The Online Opinion Outpost features opinions and commentary on the latest hot topics from national news sources. As much as you love hearing from The Universe, we thought you might like to hear from journalists around the nation.
To read the op-eds in full, visit universe.byu.edu.
Obamacare is starting to resemble a patient bleeding from self-inflicted wounds.
A month after launch, the online health exchanges where individuals are supposed to shop for insurance remain slow or unusable, except in states that opted to run their own marketplaces and did a more competent job than the administration.
As if that weren’t trouble enough, critics are justifiably mocking President Obama for his repeated, untrue promise that if people liked their health plans, they could keep them. Oops.
The Obamacare website might still not be working, but journalists are. All across the country, as Republicans try to highlight tragic tales of Americans losing their current health insurance and allegedly stuck with more expensive options, journalists are coming to the rescue. In case after case, journalists investigated these stories and called the policyholders and combed the insurance exchange websites to bring actual facts to bear in our public debate about Obamacare.
As the Obama administration moves into a decisive stage of nuclear negotiations with Iran, officials are considering a two-step process that would begin with a freeze and modest rollback of Iranian enrichment of uranium, matched by a limited easing of U.S.-led economic sanctions on Tehran.
Officials hope this first phase would be followed later by a comprehensive agreement that would lift all sanctions in return for a verifiable halt in Iranian nuclear weapons capability. This second phase is many months down the road, but the shape of a possible initial phase has likely already been discussed with U.S. negotiating partners in the “P5+1” group (Britain, France, Russia, China and Germany) and may be shared with the Iranians on Thursday in Geneva.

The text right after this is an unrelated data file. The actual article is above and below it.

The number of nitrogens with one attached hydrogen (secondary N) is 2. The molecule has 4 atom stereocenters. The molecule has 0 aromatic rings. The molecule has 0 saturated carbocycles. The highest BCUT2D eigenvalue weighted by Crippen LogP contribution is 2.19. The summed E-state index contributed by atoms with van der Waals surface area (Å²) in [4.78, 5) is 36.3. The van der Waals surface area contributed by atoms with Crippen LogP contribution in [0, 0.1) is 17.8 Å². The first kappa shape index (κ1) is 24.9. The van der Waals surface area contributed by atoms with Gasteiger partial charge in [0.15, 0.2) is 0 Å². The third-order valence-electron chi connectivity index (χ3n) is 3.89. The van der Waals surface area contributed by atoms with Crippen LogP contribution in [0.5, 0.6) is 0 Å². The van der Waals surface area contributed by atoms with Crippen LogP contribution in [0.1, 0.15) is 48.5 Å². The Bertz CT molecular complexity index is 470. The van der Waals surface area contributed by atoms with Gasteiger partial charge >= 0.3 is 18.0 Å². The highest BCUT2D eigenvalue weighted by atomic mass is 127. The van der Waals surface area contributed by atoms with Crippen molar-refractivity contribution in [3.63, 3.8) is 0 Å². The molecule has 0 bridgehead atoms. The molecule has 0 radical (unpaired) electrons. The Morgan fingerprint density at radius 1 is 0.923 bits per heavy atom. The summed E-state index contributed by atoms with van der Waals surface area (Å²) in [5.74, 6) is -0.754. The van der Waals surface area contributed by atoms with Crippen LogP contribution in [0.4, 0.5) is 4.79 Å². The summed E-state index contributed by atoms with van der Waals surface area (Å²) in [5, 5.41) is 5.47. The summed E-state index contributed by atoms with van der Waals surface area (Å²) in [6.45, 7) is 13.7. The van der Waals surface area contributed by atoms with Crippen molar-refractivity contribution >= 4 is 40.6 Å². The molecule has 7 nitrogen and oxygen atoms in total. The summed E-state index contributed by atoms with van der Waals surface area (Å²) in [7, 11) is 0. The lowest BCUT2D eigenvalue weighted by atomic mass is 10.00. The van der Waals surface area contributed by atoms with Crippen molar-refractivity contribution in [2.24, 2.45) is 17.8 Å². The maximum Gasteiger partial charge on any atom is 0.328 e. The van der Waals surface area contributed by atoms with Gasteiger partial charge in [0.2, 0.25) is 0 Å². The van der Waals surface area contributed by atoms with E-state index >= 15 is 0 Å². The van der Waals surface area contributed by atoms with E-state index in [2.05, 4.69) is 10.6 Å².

Results for Republican candidates in the most high-profile 2013 races this year — a resounding re-election win by Gov. Chris Christie in New Jersey and losses for Virginia governor and New York mayor — stand as a reminder to party leaders that the civil war in their ranks remains a toxic turnoff to voters.
A pattern has emerged: GOP candidates who wade into the hottest ideological fights — such as the government shutdown or the attempt to defund Obamacare — enjoy a burst of publicity and cheers from right-wing think tanks, conservative donors and media celebrities.
But the same rowdy, combative style that delights audiences at tea party rallies tarnishes the party label among independent voters. That makes life politically difficult for middle-of-the-road Republicans.
Despite all the election night punditry, Tuesday’s results probably don’t portend much about the 2014 elections, much less 2016. But the results do hold important lessons for the GOP if it wants to field competitive candidates in national and statewide elections.